Wesołowski T. 2007. Primeval conditions – what can we learn from them? Ibis 149, s2: 64-77.
In this paper I argue that prehistoric British forests and their avifauna were similar to those persisting in a near-primeval condition in the Białowieża Forest (Polish/Belarussian border). Therefore, observations in the Białowieża Forest may serve as a baseline against which effects of changes in the British woods can be assessed. The results of long-term (30 years) studies of the breeding birds in the Białowieża National Park are summarized. They reveal that the local avifauna shows some features (high species richness, low population densities, high nest predation and low production of young) regarded as typical for undisturbed tropical forests. It is proposed that high productivity, high population densities and sedentary habits found in many British populations are to a large extent a recent phenomenon, due to forest fragmentation, reduction of predator diversity and changes in forest structure. The necessity to preserve the whole Białowieża Forest – currently seriously threatened by ongoing logging– as a benchmark for future biological studies is underlined.
Wesołowski T. 2007. Lessons from long-term hole-nester studies in a primeval temperate forest. Journal of Ornithology 148, s2: S395-S405.
Nonexcavators (secondary hole-nesters) are birds that critically depend on holes for nesting and roosting; the absence of holes renders habitat uninhabitable to them. In man-managed woods, their populations are known to increase with the provision of nest-boxes, suggesting that the birds are limited by shortage of holes and must compete for them. I use 30 years of observations in the last fragments of primeval temperate forest of lowland Europe (Białowieża National Park, eastern Poland) to test these assumptions. They show that, in primeval forest conditions, (1) birds do not face a shortage of holes, (2) competition for nest sites is of minor importance, (3) woodpeckers are not keystone hole providers, and (4) nonexcavated holes provide safer nest sites than excavated holes. The Białowieża results are compared with studies from primeval forests on other continents. I conclude that in primeval forest conditions, hole-nesting nonexcavator birds are not, as a rule, nest-site-limited.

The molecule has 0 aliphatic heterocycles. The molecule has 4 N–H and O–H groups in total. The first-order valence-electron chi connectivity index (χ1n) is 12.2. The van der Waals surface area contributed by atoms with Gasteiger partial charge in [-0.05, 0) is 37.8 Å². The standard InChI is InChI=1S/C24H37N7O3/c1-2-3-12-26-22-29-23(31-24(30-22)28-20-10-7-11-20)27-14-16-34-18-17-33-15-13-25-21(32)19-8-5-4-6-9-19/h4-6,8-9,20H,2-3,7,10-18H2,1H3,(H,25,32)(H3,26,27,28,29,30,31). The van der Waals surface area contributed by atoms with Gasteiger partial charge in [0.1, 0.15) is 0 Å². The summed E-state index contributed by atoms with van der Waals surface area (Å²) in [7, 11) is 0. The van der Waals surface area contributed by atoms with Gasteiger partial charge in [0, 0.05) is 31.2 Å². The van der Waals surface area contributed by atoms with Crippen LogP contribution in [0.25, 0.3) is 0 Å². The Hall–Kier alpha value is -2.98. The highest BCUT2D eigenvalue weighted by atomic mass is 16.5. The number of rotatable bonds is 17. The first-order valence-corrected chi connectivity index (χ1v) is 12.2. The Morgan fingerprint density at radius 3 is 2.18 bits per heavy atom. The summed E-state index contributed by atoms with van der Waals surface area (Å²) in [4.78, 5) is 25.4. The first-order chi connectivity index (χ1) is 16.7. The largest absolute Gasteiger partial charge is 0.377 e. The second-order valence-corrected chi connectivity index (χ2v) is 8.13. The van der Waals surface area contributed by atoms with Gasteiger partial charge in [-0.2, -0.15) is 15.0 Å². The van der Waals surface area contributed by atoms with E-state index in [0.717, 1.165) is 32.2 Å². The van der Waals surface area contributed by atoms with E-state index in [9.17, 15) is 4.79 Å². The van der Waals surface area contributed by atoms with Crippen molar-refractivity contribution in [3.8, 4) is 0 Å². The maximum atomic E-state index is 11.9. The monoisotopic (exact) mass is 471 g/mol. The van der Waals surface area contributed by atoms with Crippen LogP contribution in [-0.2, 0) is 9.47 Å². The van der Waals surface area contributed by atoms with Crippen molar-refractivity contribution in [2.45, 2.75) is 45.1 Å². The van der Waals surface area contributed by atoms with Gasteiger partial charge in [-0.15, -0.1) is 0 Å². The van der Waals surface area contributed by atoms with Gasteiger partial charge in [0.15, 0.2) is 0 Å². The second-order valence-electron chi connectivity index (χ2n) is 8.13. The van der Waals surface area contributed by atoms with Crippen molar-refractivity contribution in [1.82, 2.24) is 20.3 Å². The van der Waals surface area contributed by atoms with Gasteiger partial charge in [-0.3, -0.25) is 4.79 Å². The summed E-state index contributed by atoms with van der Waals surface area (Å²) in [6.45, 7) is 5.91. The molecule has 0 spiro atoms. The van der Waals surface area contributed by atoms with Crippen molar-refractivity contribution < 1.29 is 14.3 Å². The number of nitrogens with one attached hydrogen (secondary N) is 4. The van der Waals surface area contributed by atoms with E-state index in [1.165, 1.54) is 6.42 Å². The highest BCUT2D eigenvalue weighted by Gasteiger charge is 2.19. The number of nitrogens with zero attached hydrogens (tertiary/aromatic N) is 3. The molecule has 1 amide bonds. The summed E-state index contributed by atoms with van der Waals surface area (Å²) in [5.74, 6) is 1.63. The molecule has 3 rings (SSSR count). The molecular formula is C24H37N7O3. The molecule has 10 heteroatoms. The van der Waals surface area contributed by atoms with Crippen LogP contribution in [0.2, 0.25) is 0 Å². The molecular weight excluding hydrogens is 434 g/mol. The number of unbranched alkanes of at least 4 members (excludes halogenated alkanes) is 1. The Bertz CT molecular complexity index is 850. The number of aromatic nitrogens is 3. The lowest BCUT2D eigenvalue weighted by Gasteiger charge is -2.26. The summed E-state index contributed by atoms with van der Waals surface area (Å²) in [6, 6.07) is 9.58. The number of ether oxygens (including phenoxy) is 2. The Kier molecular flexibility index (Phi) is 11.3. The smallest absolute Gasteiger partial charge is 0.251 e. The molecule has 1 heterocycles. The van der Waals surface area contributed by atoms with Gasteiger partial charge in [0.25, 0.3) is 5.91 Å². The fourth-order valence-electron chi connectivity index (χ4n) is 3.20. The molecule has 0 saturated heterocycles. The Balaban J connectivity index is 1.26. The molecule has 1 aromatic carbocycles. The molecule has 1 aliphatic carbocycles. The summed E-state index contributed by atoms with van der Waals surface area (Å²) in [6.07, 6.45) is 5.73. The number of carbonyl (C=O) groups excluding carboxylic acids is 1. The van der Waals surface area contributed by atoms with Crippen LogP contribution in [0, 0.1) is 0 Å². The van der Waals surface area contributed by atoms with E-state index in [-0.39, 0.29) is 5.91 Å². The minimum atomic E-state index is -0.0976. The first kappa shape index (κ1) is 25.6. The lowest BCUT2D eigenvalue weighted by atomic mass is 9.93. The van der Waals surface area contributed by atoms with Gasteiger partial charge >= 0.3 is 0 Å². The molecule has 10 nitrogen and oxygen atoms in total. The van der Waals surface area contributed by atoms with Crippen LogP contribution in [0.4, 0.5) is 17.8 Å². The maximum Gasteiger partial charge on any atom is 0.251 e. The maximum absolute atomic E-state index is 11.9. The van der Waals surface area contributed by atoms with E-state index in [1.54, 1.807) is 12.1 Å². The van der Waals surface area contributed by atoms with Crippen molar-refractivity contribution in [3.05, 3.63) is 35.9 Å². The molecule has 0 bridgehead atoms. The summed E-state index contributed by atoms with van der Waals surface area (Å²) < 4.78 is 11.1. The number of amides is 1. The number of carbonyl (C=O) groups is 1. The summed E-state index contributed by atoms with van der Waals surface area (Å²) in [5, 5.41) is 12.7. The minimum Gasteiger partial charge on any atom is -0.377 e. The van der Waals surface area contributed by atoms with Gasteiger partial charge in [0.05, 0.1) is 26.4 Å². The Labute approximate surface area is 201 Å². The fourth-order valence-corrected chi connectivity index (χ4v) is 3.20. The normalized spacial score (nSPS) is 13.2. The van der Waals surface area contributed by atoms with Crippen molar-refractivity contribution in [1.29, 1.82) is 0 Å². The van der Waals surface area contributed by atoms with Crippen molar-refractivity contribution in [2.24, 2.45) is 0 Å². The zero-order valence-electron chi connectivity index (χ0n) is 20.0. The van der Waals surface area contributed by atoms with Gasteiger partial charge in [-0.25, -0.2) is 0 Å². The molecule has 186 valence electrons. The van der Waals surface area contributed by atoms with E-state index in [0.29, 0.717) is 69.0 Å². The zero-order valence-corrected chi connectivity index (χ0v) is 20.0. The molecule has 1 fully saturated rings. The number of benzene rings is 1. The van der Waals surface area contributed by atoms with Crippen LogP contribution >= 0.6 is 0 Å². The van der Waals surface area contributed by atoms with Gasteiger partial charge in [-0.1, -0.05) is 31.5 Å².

Wesołowski T., Cholewa M. 2009. Climate variation and bird breeding seasons in a primeval temperate forest. Climate Research 38: 199–208.
We investigated evidence for climate warming in the primeval forest of Białowieża National Park (E Poland) over the last 33 yr (1975–2007). We examined whether local populations of 4 sedentary birds (Sitta europaea, Poecile palustris, Cyanistes caeruleus, Parus major) advanced their breeding phenology during that time, and how breeding phenology was affected by temperature variation during the period preceding egg laying. Mean yearly temperatures varied strongly across years, with a significant warming (~1°C) trend. Spring temperatures increased significantly solely in the second half of April. Only P. major, which breeds later than the other species, showed a significant advance (~9 d) in breeding. Breeding dates of S. europaea and P. palustris, which usually lay eggs before mid-April, did not significantly change over time. In all species, the onset of breeding was very variable across years (up to 30 d), as birds started breeding earlier in springs with higher temperatures in the pre-laying period. Such a wide range of phenological plasticity indicates that the birds already possess mechanisms enabling them to accelerate breeding in response to climate warming, provided that warming occurs in the pre-laying period. All species shifted their laying dates concurrently; thus, the order of egg laying (S. europaea, P. palustris, C. caeruleus, P. major) was retained irrespective of the spring earliness. This also indicates that mechanisms allowing birds to respond to their changing environments exist at the community level.
Wesołowski T., Mitrus C., Czeszczewik D., Rowiński P. 2010. Breeding bird dynamics in a primeval temperate forest over thirty-five years: variation and stability in the changing world. Acta Ornithologica 45: 209–232.